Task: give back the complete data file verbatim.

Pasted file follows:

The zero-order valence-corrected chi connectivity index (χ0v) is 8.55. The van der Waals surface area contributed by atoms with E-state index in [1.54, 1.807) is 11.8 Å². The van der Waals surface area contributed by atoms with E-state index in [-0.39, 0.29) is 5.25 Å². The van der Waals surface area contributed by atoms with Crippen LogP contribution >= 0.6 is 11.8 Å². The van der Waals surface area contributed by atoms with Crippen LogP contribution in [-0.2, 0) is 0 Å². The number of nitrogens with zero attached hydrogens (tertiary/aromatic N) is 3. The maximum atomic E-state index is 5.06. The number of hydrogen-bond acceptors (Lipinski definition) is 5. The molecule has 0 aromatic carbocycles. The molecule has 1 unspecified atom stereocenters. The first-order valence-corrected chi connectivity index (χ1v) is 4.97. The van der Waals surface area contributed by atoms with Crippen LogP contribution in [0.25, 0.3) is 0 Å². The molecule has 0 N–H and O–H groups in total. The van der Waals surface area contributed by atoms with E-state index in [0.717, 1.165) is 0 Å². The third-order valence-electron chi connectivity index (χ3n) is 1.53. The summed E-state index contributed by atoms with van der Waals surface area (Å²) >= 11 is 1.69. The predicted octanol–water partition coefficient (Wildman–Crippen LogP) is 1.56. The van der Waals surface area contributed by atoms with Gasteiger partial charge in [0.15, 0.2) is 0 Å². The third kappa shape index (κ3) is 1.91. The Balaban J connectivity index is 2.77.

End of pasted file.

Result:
The zero-order valence-corrected chi connectivity index (χ0v) is 8.55. The van der Waals surface area contributed by atoms with E-state index in [1.54, 1.807) is 11.8 Å². The van der Waals surface area contributed by atoms with E-state index in [-0.39, 0.29) is 5.25 Å². The van der Waals surface area contributed by atoms with Crippen LogP contribution >= 0.6 is 11.8 Å². The van der Waals surface area contributed by atoms with Crippen LogP contribution in [-0.2, 0) is 0 Å². The number of nitrogens with zero attached hydrogens (tertiary/aromatic N) is 3. The maximum atomic E-state index is 5.06. The number of hydrogen-bond acceptors (Lipinski definition) is 5. The molecule has 0 aromatic carbocycles. The molecule has 1 unspecified atom stereocenters. The first-order valence-corrected chi connectivity index (χ1v) is 4.97. The van der Waals surface area contributed by atoms with Crippen LogP contribution in [0.25, 0.3) is 0 Å². The molecule has 0 N–H and O–H groups in total. The van der Waals surface area contributed by atoms with E-state index in [0.717, 1.165) is 0 Å². The third-order valence-electron chi connectivity index (χ3n) is 1.53. The summed E-state index contributed by atoms with van der Waals surface area (Å²) >= 11 is 1.69. The predicted octanol–water partition coefficient (Wildman–Crippen LogP) is 1.56. The van der Waals surface area contributed by atoms with Gasteiger partial charge in [0.15, 0.2) is 0 Å². The third kappa shape index (κ3) is 1.91. The Balaban J connectivity index is 2.77.